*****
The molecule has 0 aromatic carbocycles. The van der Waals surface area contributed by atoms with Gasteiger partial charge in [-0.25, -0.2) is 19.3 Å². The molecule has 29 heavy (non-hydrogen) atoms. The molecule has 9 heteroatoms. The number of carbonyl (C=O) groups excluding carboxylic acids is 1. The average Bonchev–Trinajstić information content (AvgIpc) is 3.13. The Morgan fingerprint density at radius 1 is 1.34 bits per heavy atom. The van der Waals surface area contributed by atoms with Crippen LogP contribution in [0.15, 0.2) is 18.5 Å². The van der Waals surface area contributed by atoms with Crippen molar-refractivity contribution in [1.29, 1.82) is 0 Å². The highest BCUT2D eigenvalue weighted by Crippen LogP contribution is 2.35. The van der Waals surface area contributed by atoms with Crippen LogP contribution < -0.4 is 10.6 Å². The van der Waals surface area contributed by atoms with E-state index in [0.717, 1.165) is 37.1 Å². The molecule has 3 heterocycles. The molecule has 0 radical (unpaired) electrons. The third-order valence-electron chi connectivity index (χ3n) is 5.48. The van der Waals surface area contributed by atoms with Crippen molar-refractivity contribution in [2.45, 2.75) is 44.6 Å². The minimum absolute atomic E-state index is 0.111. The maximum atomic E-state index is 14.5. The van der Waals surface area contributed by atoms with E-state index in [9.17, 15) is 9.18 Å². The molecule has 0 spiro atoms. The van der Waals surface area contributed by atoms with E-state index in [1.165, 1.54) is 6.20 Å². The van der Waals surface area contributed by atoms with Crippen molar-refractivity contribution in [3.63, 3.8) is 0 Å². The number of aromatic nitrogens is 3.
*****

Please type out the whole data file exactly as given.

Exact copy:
The molecule has 0 aromatic carbocycles. The van der Waals surface area contributed by atoms with Gasteiger partial charge in [-0.25, -0.2) is 19.3 Å². The molecule has 29 heavy (non-hydrogen) atoms. The molecule has 9 heteroatoms. The number of carbonyl (C=O) groups excluding carboxylic acids is 1. The average Bonchev–Trinajstić information content (AvgIpc) is 3.13. The Morgan fingerprint density at radius 1 is 1.34 bits per heavy atom. The van der Waals surface area contributed by atoms with Crippen LogP contribution in [0.15, 0.2) is 18.5 Å². The van der Waals surface area contributed by atoms with Crippen molar-refractivity contribution in [1.29, 1.82) is 0 Å². The highest BCUT2D eigenvalue weighted by Crippen LogP contribution is 2.35. The van der Waals surface area contributed by atoms with Crippen LogP contribution < -0.4 is 10.6 Å². The van der Waals surface area contributed by atoms with E-state index in [0.717, 1.165) is 37.1 Å². The molecule has 3 heterocycles. The molecule has 0 radical (unpaired) electrons. The third-order valence-electron chi connectivity index (χ3n) is 5.48. The van der Waals surface area contributed by atoms with Crippen molar-refractivity contribution in [2.45, 2.75) is 44.6 Å². The minimum absolute atomic E-state index is 0.111. The maximum atomic E-state index is 14.5. The van der Waals surface area contributed by atoms with E-state index in [9.17, 15) is 9.18 Å². The molecule has 0 spiro atoms. The van der Waals surface area contributed by atoms with E-state index in [1.165, 1.54) is 6.20 Å². The van der Waals surface area contributed by atoms with Crippen molar-refractivity contribution in [3.63, 3.8) is 0 Å². The number of aromatic nitrogens is 3.